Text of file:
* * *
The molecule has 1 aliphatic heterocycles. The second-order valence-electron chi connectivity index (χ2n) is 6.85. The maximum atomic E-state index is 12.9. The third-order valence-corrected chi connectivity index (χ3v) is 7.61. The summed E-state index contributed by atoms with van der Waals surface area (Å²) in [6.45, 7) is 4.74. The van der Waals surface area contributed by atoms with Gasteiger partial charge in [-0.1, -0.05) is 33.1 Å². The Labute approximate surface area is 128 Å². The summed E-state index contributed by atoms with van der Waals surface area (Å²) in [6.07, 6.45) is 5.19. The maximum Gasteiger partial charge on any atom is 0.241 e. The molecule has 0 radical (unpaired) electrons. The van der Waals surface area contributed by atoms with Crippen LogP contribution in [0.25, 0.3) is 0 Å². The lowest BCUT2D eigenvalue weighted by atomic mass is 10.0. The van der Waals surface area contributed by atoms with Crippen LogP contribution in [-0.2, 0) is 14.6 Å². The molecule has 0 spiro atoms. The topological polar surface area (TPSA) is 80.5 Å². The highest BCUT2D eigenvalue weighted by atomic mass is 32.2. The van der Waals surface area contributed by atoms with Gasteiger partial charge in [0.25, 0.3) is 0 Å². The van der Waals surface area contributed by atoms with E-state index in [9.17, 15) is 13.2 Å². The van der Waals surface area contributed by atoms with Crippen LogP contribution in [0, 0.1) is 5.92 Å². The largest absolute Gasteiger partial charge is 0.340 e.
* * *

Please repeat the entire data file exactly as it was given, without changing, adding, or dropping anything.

The molecule has 1 aliphatic heterocycles. The second-order valence-electron chi connectivity index (χ2n) is 6.85. The maximum atomic E-state index is 12.9. The third-order valence-corrected chi connectivity index (χ3v) is 7.61. The summed E-state index contributed by atoms with van der Waals surface area (Å²) in [6.45, 7) is 4.74. The van der Waals surface area contributed by atoms with Gasteiger partial charge in [-0.1, -0.05) is 33.1 Å². The Labute approximate surface area is 128 Å². The summed E-state index contributed by atoms with van der Waals surface area (Å²) in [6.07, 6.45) is 5.19. The maximum Gasteiger partial charge on any atom is 0.241 e. The molecule has 0 radical (unpaired) electrons. The van der Waals surface area contributed by atoms with Crippen LogP contribution in [0.25, 0.3) is 0 Å². The lowest BCUT2D eigenvalue weighted by atomic mass is 10.0. The van der Waals surface area contributed by atoms with Crippen LogP contribution in [-0.2, 0) is 14.6 Å². The molecule has 0 spiro atoms. The topological polar surface area (TPSA) is 80.5 Å². The highest BCUT2D eigenvalue weighted by atomic mass is 32.2. The van der Waals surface area contributed by atoms with Gasteiger partial charge in [0.25, 0.3) is 0 Å². The van der Waals surface area contributed by atoms with E-state index in [9.17, 15) is 13.2 Å². The van der Waals surface area contributed by atoms with Crippen LogP contribution in [0, 0.1) is 5.92 Å². The largest absolute Gasteiger partial charge is 0.340 e.